Carnie Armenian concurred, referring to her own experience helping to establish the AYF’s newest chapter in Las Vegas. As the chapter’s first chairperson, she is responsible for not only building its foundations, but also raising awareness about the organization in the community, doing outreach and getting people involved with the chapter.
"My responsibilities are endless," she said. "But so are the benefits."
For Levon Abrahamian, the AYF has been testing ground to develop leadership skills he always had but never explored. Currently the chairman of the AYF’s Central Fundraising Committee, Levon joined the organization to "make a difference in the community, to help it progress in any way he can."
"Being involved in planning some of the major events the AYF organizes has inspired me to go beyond the bare minimum, to always strive to do better than what’s expected and get the job done," he said, describing the "profound working habits and time management skills" he has developed as a result of his involvement.
No other organization or workplace environment gives its members as much freedom to explore and unearth hidden talents as the AYF does, Sevag Jierian noted, pointing to the many campaigns and projects he’s helped organize over the years.
Sevag’s chapter hosted this year’s annual AYF Olympics, a massive three day sports tournament and reunion celebration for the organization. Every year responsibility for organizing Olympics passes to a different chapter, giving its members an opportunity to put into motion their ideas for the event.
If the chapter rises to the challenge, the event easily becomes a phenomenally good time, as well as a fundraiser. As his chapter’s chairperson, Sevag, oversaw the efforts to organize the project and its various subsidiary elemen’s.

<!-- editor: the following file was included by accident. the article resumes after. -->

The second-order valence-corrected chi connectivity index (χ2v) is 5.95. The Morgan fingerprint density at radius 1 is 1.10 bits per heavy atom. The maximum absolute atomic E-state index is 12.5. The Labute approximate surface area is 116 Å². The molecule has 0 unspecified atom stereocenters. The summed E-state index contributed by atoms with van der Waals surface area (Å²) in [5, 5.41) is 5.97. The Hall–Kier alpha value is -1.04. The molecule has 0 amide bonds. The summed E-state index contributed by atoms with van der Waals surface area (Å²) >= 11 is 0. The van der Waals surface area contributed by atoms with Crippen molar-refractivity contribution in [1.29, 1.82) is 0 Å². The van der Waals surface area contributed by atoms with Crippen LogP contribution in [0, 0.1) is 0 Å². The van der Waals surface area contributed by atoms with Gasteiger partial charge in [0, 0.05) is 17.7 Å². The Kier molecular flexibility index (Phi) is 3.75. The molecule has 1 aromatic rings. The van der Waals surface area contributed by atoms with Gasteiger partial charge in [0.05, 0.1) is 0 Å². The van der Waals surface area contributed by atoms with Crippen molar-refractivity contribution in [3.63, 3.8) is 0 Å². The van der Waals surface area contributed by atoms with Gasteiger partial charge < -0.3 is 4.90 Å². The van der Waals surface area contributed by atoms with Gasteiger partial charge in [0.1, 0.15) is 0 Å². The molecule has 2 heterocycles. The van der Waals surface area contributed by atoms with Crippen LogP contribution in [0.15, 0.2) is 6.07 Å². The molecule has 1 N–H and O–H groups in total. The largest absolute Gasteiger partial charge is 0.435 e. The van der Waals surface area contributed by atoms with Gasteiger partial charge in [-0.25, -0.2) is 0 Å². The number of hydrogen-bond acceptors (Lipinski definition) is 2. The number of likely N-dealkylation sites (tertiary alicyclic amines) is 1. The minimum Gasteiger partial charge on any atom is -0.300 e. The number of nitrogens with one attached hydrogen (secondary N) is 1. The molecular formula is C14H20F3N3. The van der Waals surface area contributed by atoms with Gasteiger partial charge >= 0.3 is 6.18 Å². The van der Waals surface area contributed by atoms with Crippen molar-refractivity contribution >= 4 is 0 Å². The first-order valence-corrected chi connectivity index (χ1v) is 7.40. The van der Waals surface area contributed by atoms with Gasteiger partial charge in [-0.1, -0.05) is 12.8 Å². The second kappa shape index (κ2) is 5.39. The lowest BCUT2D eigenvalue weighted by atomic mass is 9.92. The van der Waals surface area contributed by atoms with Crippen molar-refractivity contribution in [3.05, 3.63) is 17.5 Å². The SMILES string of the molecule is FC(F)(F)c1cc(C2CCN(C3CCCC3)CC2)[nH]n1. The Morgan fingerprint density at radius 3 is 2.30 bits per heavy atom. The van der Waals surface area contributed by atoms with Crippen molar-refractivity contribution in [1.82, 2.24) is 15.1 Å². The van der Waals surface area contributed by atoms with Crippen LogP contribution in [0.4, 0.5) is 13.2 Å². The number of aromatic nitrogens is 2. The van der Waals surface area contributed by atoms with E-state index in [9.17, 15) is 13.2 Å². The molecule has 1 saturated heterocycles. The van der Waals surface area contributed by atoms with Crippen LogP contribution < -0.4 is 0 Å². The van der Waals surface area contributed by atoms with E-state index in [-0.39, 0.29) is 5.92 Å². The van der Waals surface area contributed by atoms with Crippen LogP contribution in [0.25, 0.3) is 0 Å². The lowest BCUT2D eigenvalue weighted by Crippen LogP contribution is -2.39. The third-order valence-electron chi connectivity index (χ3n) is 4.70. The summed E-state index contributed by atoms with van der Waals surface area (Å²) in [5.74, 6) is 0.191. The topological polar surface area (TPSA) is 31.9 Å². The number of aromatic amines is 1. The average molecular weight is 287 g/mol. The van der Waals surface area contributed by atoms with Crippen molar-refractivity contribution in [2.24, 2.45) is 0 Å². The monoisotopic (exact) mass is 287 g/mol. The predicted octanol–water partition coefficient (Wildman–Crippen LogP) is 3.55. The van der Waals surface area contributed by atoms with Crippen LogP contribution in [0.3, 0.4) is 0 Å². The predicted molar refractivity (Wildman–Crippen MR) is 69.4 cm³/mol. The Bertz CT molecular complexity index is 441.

Another major initiative organized by the organization is an Alumni reunion hosted by the AYF’s Montebello chapter. This year was the 50th anniversary of the chapter and its chapter chairman, Zaven Altounian, oversaw a team who "worked on everything from conceptual planning to the final execution of the event," which is the chapter’s primary means to fund its yearly activities.
"I have learned to work on budgets and having to pick and choose different items for the event in order to stay within strict parameters in order to maintain the profitability, viability and ultimate success of the event," he said.
Montebello’s leadership, early on, recognized the strategic importance of long term planning, developing their reunion into a primary fundraising mechanism that would cultivate donors and patrons for the chapter, Zaven explained. "It’s vital that we create strong and lasting connections with our Alumni."
The reunion has been a powerful tool for showing the community that it has a vested interest in the chapter, he added. "I’ve learned that this is pivotal to the success of any non-profit."
Leadership requires vision and the AYF is a place to learn how to think outside the box, according to Sose Thomassian, the chairperson of the Orange County AYF.